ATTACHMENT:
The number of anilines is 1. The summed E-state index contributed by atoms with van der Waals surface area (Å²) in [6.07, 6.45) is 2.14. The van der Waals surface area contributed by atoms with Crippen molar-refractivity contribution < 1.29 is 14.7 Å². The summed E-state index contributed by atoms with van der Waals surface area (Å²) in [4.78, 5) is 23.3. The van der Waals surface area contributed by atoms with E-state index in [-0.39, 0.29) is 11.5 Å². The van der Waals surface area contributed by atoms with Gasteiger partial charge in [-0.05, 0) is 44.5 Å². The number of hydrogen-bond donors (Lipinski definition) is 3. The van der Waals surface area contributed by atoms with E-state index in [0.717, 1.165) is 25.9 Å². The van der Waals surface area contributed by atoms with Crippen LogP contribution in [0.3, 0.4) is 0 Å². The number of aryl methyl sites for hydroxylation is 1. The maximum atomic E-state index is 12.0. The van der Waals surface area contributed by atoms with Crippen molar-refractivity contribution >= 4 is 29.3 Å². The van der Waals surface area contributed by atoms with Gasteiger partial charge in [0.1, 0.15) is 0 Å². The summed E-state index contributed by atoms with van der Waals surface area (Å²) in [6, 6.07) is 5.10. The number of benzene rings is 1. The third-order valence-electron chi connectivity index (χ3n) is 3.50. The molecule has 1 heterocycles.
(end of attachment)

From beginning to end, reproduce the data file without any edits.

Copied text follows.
The number of anilines is 1. The summed E-state index contributed by atoms with van der Waals surface area (Å²) in [6.07, 6.45) is 2.14. The van der Waals surface area contributed by atoms with Crippen molar-refractivity contribution < 1.29 is 14.7 Å². The summed E-state index contributed by atoms with van der Waals surface area (Å²) in [4.78, 5) is 23.3. The van der Waals surface area contributed by atoms with E-state index in [-0.39, 0.29) is 11.5 Å². The van der Waals surface area contributed by atoms with Gasteiger partial charge in [-0.05, 0) is 44.5 Å². The number of hydrogen-bond donors (Lipinski definition) is 3. The van der Waals surface area contributed by atoms with E-state index in [0.717, 1.165) is 25.9 Å². The van der Waals surface area contributed by atoms with Crippen LogP contribution in [0.3, 0.4) is 0 Å². The number of aryl methyl sites for hydroxylation is 1. The maximum atomic E-state index is 12.0. The van der Waals surface area contributed by atoms with Crippen molar-refractivity contribution >= 4 is 29.3 Å². The van der Waals surface area contributed by atoms with Gasteiger partial charge in [0.1, 0.15) is 0 Å². The summed E-state index contributed by atoms with van der Waals surface area (Å²) in [6, 6.07) is 5.10. The number of benzene rings is 1. The third-order valence-electron chi connectivity index (χ3n) is 3.50. The molecule has 1 heterocycles.